With overall violent crime rates falling nationally and fewer people getting sentenced to long stretches behind bars, private prison companies see a potentially catastrophic decline in demand for their services. Their response: diversify into everything from halfway houses to neighborhood check-in centers for drug offenders.
Over the past three decades, entrepreneurs and investors piled into the private prison industry, convinced that the thorny job of incarcerating criminals could be a lucrative growth business. No longer. Curtailment of harsh mandatory-minimum sentences and other changes in criminal justice policies have combined to reduce federal and state prison head counts to 1.56 million as of yearend 2014, a 3 percent falloff.
In recent weeks, the two publicly traded U.S. private prison operators, Corrections Corp. of America (CCA) and Geo Group, have felt the effects of a shrinking market. On Aug. 29, the U.S. Department of Homeland Security announced it would review whether to end its use of privately contracted facilities for detaining criminal aliens and other illegal immigrants. Just 11 days earlier, the U.S. Department of Justice said more definitively that it would begin phasing out private prisons.
About half of the companies’ annual revenue “may be at risk” after the federal government announcements, according to an analysis by Bloomberg Intelligence. Both companies have major immigration detention contracts due to expire within the next eight months. Those deals alone have generated $520 million for Nashville-based CCA and $228 million for the smaller Geo, which is headquartered in Boca Raton, Fla.
So far, state-issued private prison contracts appear to be more secure because state penal systems remain more crowded than their federal counterparts. Yet that hasn’t been enough to reassure investors. Since the Justice Department announcement on Aug. 18, shares of CCA and Geo have each sunk by more than 30 percent. (Their largest rival, Management & Training, based in Centerville, Utah, is privately held.)
Thus the drive for diversification. Most people enmeshed in the criminal justice system aren’t held in prison or jail, but instead are overseen by some form of “community corrections.” That catchall term refers to several kinds of institutions: halfway houses, where some inmates go near the end of their sentences; “intermediate sanctions facilities,” which oversee released offenders who violate the terms of their probation or parole; and day-reporting centers for people sentenced to rehabilitative drug-treatment or employment-training programs, rather than traditional imprisonment.
There were 4.7 million adult offenders on probation or parole as of the end of 2014, the most recent figure available. That number’s down 7.8 percent from seven years earlier but still far larger than the prison population, and the decline has been much slower.
“We kind of read those tea leaves” six years ago and began planning the move toward community corrections, says Tony Grande, CCA’s chief development officer. The strategy shift has been justified, he adds, as prison populations have shrunk and government customers have indicated they want large private providers to offer less punitive, shorter-term facilities that are less like traditional prison and more like community-based operations that include rehabilitation opportunities.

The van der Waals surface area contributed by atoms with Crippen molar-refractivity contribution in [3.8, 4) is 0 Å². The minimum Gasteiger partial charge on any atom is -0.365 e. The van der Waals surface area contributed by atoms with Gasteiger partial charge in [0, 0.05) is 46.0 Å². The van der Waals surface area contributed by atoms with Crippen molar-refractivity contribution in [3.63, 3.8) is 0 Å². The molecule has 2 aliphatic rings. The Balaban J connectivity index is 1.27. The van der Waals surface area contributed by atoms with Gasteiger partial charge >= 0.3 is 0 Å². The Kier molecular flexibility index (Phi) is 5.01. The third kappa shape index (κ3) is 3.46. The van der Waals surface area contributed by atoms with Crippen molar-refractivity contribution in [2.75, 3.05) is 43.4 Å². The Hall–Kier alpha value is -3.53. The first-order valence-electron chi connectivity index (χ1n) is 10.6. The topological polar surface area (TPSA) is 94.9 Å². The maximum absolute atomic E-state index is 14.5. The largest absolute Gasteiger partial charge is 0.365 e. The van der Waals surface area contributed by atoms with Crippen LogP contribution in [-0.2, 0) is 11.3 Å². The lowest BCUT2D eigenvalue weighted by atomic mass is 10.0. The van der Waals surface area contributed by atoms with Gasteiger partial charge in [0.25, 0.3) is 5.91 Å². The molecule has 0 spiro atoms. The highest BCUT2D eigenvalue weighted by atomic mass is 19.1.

Grande points to a footnote to the Aug. 18 Justice Department memo instructing the Federal Bureau of Prisons to wind down its use of full-scale private prisons. The note emphasized that the department will continue to pay private companies to operate “hundreds of community-based residential reentry centers, or ‘halfway houses,’ across the country.”
CCA has diversified into community corrections through acquisitions, buying its first halfway house in San Diego three years ago. Today it owns 25 such facilities with a total of 5,000 beds in six states. More deals are in the pipeline, Grande says.
“We have really ramped up and have had a lot of growth here in a short period of time,” CCA’s chief executive, Damon Hininger, told industry analysts in an Aug. 19 teleconference responding to the federal cutbacks. Growth by acquisition will continue, CCA executives say. Historically, small local operators, many of them family-run, have owned most community corrections properties, so what’s going on now is the beginning of a consolidation of that piece of the market.
Geo has been moving in the same direction “for several years,” its vice president for corporate relations, Pablo Paez, said via e-mail. The company says it has more than 20 residential reentry centers and about 60 day-reporting facilities, serving about 7,000 offenders a day.
Skeptics of private prisons say they’re worried about the trend toward larger contractors buying up mom-and-pop community corrections companies. In a report published in August, the American Friends Service Committee, a peace and social justice organization, warned that the bottom-line focus of publicly traded corporations will undermine reformers’ goal of “shrinking the size and scope” of the criminal punishment system.
“While the best practices in the area of community corrections emphasize tailoring interventions to provide the lowest level of security or surveillance necessary for the shortest amount of time,” the Friends committee added, “the incentive for private prison companies is to ‘widen the net’ of people under ever-increasing levels of control.”
Grande disagrees. “To reduce populations, we’ve got to find a way to reduce recidivism in this country,” he says, and CCA is already seeking to do that with rehabilitative programs it runs in its prisons. “If the needs change, we have to change.”
The bottom line: Federal and state inmate head count has fallen 3 percent since 2008, pushing private prison operators to diversify.